Monday, September 1, 2014

Book Note: Donald E. Westlake, The Getaway Car (2014)

The reviews I have seen of The Getaway Car tend to overpraise it, as the reviewers’ (understandable) love of Westlake the Fiction Writer tends to cloud their perceptions of Westlake the Nonfiction Writer. As a fiction writer, Westlake was a genius, no doubt about it. As a nonfiction writer, Westlake was at least competent, but he never really tried to be more than that. As editor Levi Stahl notes, Westlake wrote so little nonfiction that Stahl, had he chosen, could have collected all of it in a volume. Instead, Stahl decided to pick and choose, and it’s a decidedly mixed bag (which suggests that Stahl was right not to simply collect all of it). Perhaps the most disappointing item is the roundtable discussion among Donald E. Westlake and his pseudonyms Tucker Coe, Timothy J. Culver, and Richard Stark—what seems like a brilliant idea in abstract quickly turns into a lame joke. As Stahl is quick to note in his introduction, this is really a collection for hardcore Westlake fans only. If you haven’t read much Westlake, don’t read The Getaway Car. First read at least the Parker novels, the Dortmunder novels, and The Ax. (And even if you’ve read all those, beware—spoilers abound!) Once you have immersed yourself in the Westlake canon, you will find The Getaway Car to be very, very interesting. Not great, but very, very interesting.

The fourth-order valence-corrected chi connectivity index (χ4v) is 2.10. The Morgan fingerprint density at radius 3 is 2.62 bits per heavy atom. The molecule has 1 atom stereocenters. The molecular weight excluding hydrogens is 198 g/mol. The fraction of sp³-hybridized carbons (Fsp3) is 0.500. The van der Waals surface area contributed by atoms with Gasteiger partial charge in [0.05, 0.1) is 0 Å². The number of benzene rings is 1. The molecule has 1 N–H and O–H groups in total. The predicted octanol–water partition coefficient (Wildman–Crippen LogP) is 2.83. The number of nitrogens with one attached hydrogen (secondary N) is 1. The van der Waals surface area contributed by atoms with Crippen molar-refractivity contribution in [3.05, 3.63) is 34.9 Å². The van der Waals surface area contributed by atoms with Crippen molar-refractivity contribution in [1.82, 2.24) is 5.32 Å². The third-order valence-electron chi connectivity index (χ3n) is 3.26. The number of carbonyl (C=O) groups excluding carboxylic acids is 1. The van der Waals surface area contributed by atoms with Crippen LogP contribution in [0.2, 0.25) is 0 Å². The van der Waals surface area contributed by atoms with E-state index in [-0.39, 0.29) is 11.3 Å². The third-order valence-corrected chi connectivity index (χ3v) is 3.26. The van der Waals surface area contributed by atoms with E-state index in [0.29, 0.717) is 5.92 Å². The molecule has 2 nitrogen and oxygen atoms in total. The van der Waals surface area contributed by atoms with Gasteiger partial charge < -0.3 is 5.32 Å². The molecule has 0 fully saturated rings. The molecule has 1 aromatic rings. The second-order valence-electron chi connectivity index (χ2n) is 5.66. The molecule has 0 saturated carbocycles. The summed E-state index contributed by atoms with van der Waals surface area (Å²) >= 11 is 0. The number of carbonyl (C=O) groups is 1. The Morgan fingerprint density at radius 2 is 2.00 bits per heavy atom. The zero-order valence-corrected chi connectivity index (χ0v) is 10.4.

1. Who would read a collection of nonfiction by any writer of fiction, unless they were a fan of that writer? This is kind of stating the obvious. If a writer is a genius, as you say Westlake is, then there is much to be learned from his nonfiction--particularly when it directly relates to his work in fiction, as most of this collection does.

    But there is also a great deal of information about Westlake as a person, including snippets from an unpublished autobiography.

    I agree that if you don't care about Donald Westlake, and you're not into mystery books, then it would be silly to read this. But lots of people care about Westlake, and lots of people care about the mystery genre, which Westlake writes about with a degree of insight that I've never seen elsewhere, even from major critics.

    Why read nonfiction at all, unless it's a subject you want to know more about? So I don't really get your critique--I mean, this blog post is nonfiction, right? You think anybody not interested in this book is going to read it? Westlake is a much better nonfiction writer than any of the people currently reviewing his nonfiction (and I include myself in that).

    And btw, that faux interview is hilarious.

  2. The obvious needs to be stated, I think, because of the way this book is packaged: The Getaway Car sounds like a novel, and the word "nonfiction" is hidden on that license plate like somebody doesn't want you to see it. So, yes, I do think it's possible that someone might pick up this book without catching on to its contents.